Saturday, March 28, 2015
It's over. It's not over. A Few Thoughts from a Few Weeks in the Life of a Test Administrator (I mean teacher).
Friday, March 20, 2015
Tuesday, March 17, 2015
I am a history teacher at Elyria High School writing to address comments you made in an article today in the Cleveland Plain Dealer. First, stakeholders in education, administrators, parents, students and teachers ARE in fact concerned about the AIR tests in American History and American Government. You said yourself in the article that people use the term PARCC for all of the tests. While we know this is inaccurate, it does indicate that there are issues with ALL tests. Yes, some complaints are PARCC specific regarding inappropriate common core standards and reading levels on the tests. The issue you are choosing to ignore that includes the social studies tests is that they were designed to be PARCC-like. They use the same faulty technology, have the same issues with multiple source questions, and force testing in two windows, Feb/Mar and Apr/May. Contrary to your comments in the PD, this is still too much testing. I have been, and will remain active in the political process to limit testing to the former, OAA/OGT, system, if not something even less intrusive than that. You and your colleagues have created an assessment mess in Ohio that needs to be fixed. I do not seek, however, to place blame, only to facilitate positive change.
I realize that this testing shift was not created by your SB165. That bill, however, is problematic in itself. While I appreciate your patriotism and dedication to these historic documents, I believe that requiring them at multiple grade levels is a bit redundant, and has them taught outside of their historic context in American History. The A.H. curriculum in grade 10, as I'm sure you are aware, deals with content between 1865 and the present. The documents are all relative to events prior. Now, as professional educators we are actively looking for ways to meaningfully include the documents in this odd context. I would, however, argue that they are better suited for the government curriculum in which they also appear.
Monday, March 16, 2015
Friday, March 13, 2015
Sunday, March 8, 2015
Thursday, March 5, 2015
In the fall of last year Representative Andrew Brenner made a proposal to limit standardized testing to 4 hours per subject per year. Needless to say, the change would have had little effect at most levels. Because it did not meaningfully impact my students at the high school level, I emailed Rep Brenner to express my concern. I closed my email with the phrase "get ahold of me when you actually accomplish something."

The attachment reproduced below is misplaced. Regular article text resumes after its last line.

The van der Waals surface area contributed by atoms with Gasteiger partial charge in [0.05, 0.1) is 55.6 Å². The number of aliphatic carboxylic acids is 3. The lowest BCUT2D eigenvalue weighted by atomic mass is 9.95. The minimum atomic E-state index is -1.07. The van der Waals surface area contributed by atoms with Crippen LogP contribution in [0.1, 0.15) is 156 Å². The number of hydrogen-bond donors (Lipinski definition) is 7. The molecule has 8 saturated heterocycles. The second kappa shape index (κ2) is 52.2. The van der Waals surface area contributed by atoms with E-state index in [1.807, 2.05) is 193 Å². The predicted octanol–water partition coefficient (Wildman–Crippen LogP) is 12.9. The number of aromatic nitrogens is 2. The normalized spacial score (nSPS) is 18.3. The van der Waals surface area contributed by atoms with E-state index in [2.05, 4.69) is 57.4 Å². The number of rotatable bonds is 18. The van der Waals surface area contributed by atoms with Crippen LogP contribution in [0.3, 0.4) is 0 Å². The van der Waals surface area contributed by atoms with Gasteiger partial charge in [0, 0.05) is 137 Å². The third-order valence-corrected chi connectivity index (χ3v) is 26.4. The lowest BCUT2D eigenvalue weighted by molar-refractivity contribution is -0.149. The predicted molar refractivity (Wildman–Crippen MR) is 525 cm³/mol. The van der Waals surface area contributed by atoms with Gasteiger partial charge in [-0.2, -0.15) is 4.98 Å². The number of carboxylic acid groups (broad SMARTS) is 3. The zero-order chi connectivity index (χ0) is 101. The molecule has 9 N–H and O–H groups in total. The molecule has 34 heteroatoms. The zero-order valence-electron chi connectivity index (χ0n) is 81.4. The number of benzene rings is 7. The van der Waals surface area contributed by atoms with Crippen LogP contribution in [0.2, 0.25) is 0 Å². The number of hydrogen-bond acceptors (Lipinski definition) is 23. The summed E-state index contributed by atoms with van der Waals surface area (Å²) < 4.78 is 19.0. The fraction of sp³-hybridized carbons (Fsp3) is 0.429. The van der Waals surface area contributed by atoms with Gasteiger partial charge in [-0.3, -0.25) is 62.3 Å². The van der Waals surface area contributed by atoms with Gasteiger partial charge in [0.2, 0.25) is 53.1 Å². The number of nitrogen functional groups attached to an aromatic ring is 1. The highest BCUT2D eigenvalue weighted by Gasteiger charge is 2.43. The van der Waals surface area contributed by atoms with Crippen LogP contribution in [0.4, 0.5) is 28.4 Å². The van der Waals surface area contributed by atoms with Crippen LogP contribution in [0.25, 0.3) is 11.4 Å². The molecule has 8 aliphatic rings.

He called me the next day, on the attack, assuming I was a nut job who knew nothing of his bill. When he found that was not the case, he assured me that bill was "just a beginning." I told him to let me know if I could be of assistance going forward.
Well, he is a man of his word. HB74 would limit high school tests to 3 hours per subject per year. In the words of his colleague Steve Huffman of the 80th District, "This will keep our students from being over-tested." I disagree. Below are my thoughts just emailed to Rep Brenner, and will email to all House Reps if this bill goes forward. What do you think? Let Andy Brenner know... http://www.ohiohouse.gov/andrew-brenner
I am a History Teacher from Elyria, Ohio. I would first like to commend you on your attempt, however incomplete, to remedy the issue of over-testing at the high school level. HB74's provision to limit testing to 3 hours per subject per year sounds like a significant measure. It is obviously more ambitious than your proposal from the fall that set the limitation at 4 hours. We spoke via telephone when you called my home after I critiqued that bill, and fortunately it went nowhere.
While 4 hours had almost no effect on the existing system, 3 has little effect. This limit would impact testing in ELA and Mathematics, but do nothing to remedy over-testing in Science and Social Studies. The problem is in addressing this issue strictly in terms of time. This approach does nothing to limit testing sessions (multiple in math and ELA), and ignores the fact that students take the Performance Based Assessment in February/March and the End of Year Assessment in April/May. Regardless of time limitations, this system is terribly disruptive in the way it must be scheduled, and creates a situation where an increase in test review is absolutely necessary. This maintains an increase in testing over the former system which only furthers the culture of assessment which robs our students of instruction time.
While many will appreciate the waiver for online testing that HB74 provides for 15-16, this only delays the inevitable, necessitating the administration of convoluted, confusing, and inappropriate computer based tests. The proposed system of allowing average Ohioans to comment on standards will certainly provide an excellent forum for people to vent, but really does not equate to meaningful dialogue. A better solution would be a forum of content specialists and teachers without bureaucrats or test company reps.
While I appreciate the sentiment in HB74, I hope you will consider a revision. Let me know if there is anything I can do to be of assistance.